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Tokyo stocks continue to surge as yen retreats

JIJI

Stocks continued to surge Friday on the Tokyo Stock Exchange, buoyed by the yen’s weakening against the dollar.

The 225-issue Nikkei average soared 313.05 points, or 1.39 percent, to close at 22,811.08. On Thursday, the key market gauge jumped 320.99 points.

The Topix index of all first-section issues finished up 17.48 points, or 0.98 percent, at 1,803.73, after climbing 20.83 points the previous day.

The Tokyo market got off to a strong start thanks to gains in U.S. stocks on Thursday as well as an upward revision to Japan’s gross domestic product data for July-September, announced just before Friday’s opening bell, brokers said.

Also, hefty purchases were prompted by the dollar’s rise above ¥113 after the U.S. Congress on Thursday passed temporary funding legislation to prevent a government default, brokers said.

Investors took heart from the revised GDP data, “especially an improvement in capital spending,” said Ryuta Otsuka, strategist at the investment information department of Toyo Securities Co.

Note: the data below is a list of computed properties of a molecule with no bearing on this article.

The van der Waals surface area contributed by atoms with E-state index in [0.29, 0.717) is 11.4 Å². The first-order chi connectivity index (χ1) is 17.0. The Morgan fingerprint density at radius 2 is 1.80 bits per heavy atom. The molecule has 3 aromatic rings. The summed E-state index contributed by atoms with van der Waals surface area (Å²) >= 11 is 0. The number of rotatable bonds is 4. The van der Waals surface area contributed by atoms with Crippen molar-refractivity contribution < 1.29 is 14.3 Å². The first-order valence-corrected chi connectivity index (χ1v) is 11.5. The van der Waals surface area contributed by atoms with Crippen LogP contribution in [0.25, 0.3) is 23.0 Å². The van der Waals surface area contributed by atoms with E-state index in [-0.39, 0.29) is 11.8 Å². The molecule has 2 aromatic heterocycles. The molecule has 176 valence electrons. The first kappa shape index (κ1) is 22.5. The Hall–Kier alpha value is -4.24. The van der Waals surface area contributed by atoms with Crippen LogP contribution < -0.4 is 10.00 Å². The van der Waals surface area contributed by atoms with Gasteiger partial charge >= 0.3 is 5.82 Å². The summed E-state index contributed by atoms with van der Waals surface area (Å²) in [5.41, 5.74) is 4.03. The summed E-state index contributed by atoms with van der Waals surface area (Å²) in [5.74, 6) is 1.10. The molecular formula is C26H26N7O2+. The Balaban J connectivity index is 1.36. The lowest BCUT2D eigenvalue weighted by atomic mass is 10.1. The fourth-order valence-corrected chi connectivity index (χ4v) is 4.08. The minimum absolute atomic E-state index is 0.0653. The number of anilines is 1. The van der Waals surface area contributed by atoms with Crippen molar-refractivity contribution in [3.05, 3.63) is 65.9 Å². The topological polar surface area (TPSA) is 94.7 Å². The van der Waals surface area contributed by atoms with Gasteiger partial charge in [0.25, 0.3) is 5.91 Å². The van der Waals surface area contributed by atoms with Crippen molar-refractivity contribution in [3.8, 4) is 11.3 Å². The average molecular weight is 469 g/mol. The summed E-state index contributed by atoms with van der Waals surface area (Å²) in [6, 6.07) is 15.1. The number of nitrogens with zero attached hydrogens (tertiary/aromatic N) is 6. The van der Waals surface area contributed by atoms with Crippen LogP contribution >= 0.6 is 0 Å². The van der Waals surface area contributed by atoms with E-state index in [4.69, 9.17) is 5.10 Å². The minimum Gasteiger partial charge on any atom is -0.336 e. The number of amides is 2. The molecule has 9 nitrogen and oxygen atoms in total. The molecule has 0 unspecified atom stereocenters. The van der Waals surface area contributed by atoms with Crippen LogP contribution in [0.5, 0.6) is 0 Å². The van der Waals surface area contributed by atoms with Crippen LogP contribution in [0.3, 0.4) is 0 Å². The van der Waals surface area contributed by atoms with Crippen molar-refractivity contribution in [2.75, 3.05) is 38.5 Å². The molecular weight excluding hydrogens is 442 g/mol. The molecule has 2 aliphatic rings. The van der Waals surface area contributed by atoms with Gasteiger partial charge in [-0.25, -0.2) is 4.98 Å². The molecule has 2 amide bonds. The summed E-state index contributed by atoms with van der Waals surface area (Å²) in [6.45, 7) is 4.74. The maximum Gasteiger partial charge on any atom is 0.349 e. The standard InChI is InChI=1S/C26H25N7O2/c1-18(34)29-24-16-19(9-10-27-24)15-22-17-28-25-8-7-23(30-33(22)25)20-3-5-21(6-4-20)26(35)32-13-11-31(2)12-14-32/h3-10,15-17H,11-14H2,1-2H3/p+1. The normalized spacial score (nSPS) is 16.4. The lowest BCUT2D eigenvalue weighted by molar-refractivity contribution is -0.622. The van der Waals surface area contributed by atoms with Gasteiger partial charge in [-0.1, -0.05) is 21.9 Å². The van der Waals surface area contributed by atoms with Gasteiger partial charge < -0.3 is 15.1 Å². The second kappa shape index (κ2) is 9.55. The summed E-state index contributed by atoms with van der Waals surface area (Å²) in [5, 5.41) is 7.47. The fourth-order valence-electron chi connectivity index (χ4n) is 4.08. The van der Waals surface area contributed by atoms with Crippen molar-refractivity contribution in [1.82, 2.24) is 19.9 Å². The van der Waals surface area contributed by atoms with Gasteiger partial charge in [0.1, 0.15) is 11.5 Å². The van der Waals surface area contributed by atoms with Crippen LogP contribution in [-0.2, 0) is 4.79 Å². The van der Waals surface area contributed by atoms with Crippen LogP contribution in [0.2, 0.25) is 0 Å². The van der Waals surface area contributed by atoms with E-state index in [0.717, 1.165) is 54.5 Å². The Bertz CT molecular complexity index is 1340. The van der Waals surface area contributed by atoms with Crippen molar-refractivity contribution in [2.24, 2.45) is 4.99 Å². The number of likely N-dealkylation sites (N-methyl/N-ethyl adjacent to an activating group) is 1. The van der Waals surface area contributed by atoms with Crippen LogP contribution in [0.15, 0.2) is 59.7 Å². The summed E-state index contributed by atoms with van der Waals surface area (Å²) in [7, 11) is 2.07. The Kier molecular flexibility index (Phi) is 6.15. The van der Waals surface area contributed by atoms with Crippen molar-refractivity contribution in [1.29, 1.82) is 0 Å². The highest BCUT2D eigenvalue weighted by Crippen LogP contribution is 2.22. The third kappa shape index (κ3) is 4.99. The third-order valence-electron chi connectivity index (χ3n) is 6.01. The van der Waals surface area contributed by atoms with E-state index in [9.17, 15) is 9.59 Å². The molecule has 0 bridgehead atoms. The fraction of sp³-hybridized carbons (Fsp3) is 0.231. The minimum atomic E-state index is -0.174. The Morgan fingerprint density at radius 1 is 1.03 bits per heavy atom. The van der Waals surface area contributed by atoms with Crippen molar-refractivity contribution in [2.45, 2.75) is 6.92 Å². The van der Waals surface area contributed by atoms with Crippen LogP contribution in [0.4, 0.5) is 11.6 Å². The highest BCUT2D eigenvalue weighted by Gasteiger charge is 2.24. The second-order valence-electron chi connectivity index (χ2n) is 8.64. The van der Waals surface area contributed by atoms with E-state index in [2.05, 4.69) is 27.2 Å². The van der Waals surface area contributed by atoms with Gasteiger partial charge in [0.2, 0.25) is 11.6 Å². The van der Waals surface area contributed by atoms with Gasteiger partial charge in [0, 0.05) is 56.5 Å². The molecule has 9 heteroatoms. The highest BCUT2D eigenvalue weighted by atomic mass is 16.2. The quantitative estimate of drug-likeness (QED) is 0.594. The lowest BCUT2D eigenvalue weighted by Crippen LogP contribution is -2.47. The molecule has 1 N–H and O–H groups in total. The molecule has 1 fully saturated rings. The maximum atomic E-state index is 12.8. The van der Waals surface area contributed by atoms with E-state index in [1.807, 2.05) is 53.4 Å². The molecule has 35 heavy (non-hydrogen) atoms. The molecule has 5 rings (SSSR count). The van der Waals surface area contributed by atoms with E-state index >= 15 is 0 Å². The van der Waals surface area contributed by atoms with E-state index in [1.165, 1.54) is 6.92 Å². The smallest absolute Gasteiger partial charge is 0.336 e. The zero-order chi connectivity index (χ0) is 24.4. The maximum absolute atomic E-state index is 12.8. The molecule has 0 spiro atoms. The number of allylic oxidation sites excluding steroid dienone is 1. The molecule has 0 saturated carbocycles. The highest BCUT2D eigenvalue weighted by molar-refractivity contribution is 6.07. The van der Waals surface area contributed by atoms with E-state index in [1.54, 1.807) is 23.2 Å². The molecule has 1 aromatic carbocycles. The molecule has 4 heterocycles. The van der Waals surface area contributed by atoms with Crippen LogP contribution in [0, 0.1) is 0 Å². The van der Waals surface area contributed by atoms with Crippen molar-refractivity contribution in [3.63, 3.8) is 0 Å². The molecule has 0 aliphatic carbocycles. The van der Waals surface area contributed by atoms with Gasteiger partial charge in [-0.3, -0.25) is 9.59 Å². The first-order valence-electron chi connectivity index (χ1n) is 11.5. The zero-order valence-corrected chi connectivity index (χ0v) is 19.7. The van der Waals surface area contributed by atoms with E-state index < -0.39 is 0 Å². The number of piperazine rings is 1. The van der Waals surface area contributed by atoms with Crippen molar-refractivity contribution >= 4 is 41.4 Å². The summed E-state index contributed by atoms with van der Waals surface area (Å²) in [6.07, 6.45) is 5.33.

Otsuka said Tokyo stocks were still attracting buybacks after the Nikkei average tumbled 445.34 points Wednesday, the biggest one-day point loss since November 2016.

Tomoaki Fujii, head of the investment research division at Akatsuki Securities Inc., said investor sentiment was brightened by a news report saying U.S. President Donald Trump will disclose details of his infrastructure investment plan as early as January.

Friday’s market surge was “like Trump trade,” backed by hopes for massive spending to rebuild infrastructure in the United States, Fujii said.

Rising issues overwhelmed falling ones 1,405 to 543 in the TSE’s first section, while 99 issues were unchanged.

Trading volume grew to 2.005 billion shares from Thursday’s 1.528 billion shares.

Factory automation provider Keyence rose 2.05 percent thanks to the upward revision to capital spending in Japan’s GDP data, brokers said.

Semiconductor-related Tokyo Electron, Sumco and Shin-Etsu Chemical attracted purchases following a slide in its U.S. peers on Thursday.

Other major winners included mobile phone carrier Softbank Group and optical equipment manufacturer Hoya.

By contrast, major ad agency Dentsu met with selling after announcing on Thursday its nonconsolidated sales in November fell 2.7 percent from a year before to ¥126.828 billion.